In one of the most tweeted moments of OEN’s 2014 Tom Holce Entrepreneurship Awards Dinner, Paola Moretto, co-founder and CEO of Nouvola, compared being a female tech entrepreneur to being a unicorn… with sparkles.
That’s to say that female tech entrepreneurs are few and far between. Paola Moretto elaborates on her experience as a woman in the tech industry, particularly as a founder and CEO, in a podcast interview with PAGATIM. You can listen to the full podcast below.
What struggles have you faced in the field and what would you say to a young woman who has fallen in love with tech and wants to have that for a career?
Oh boy. So I’ve been in tech for 23 years. Whether you are the founder of a startup, or an engineer, or a senior manager at a large corporation, the presence of women in tech is still highly limited. You’re always part of that 10 percent. After a while, you’re so used to it that you forget that women are actually 50 percent of the population. Because you’re surrounded by men all the time.
I’ve actually started a group in Portland that connects women founders of startups and businesses, because once you go from being an employee to being a founder, you encounter even more challenges. It’s hard for everybody to start a company but for a woman, there is an extra layer. I believe that networking is absolutely critical and that’s why there is this power networking group, it’s called the PDX Women Founder’s Forum. We run a number of events a year and I have more than 200 people who are members in Oregon.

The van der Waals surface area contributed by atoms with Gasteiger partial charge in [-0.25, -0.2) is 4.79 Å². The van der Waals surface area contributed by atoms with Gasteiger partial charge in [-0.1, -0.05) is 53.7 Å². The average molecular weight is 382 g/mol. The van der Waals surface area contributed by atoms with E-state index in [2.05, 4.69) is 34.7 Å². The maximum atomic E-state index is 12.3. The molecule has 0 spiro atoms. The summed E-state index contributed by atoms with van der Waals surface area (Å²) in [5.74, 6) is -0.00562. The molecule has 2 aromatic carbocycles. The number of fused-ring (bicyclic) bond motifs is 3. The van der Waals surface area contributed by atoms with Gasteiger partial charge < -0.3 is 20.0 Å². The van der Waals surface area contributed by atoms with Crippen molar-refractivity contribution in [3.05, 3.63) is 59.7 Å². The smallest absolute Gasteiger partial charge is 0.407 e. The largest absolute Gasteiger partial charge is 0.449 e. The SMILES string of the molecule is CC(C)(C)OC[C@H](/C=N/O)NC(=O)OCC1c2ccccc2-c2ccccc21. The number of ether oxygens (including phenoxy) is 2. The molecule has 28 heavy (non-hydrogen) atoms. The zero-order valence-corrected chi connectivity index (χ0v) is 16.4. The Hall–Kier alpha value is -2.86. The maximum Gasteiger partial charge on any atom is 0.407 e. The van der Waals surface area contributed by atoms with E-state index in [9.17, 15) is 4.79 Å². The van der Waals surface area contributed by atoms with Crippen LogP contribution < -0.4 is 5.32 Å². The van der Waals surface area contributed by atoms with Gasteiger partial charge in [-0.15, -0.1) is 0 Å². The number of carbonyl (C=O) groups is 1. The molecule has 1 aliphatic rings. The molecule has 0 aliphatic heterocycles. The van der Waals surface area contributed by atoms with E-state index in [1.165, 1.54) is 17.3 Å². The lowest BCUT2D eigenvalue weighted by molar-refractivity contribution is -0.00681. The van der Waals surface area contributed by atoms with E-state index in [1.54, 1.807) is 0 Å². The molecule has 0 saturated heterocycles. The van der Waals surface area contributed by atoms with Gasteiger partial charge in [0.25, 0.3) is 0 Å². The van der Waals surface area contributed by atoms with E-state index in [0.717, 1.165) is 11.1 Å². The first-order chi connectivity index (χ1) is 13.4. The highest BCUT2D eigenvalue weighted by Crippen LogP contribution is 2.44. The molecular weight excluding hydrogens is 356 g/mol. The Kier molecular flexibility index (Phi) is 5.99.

Do you think it will change? Do you think it will be closer to 50 percent in the next 50 years?
So I think we all have to realize that this is an issue. Yes, things have changed from 40 years ago dramatically—there is a lot of legislation that supports women in the workplace. But we have not seen a lot of the biases that still exist change. It’s a lot more subtle than it was, but essentially the playing field is not level.
If you look at Fortune 500 female CEOs, it’s 4 percent, if you look at female venture capitalist partners, it’s also 4 percent. If you look at female senior managers in large corporations, it’s around 10 percent. Those numbers haven’t o changed in the last 20 years. This means that we all have to re-open the conversation and understand what needs to be put in place so that there is broader opportunity for women in tech. If we don’t do anything, nothing is going to change. And in 20 years we’re going to look back and say, we’re still at 4 percent.
Listen to the full podcast here: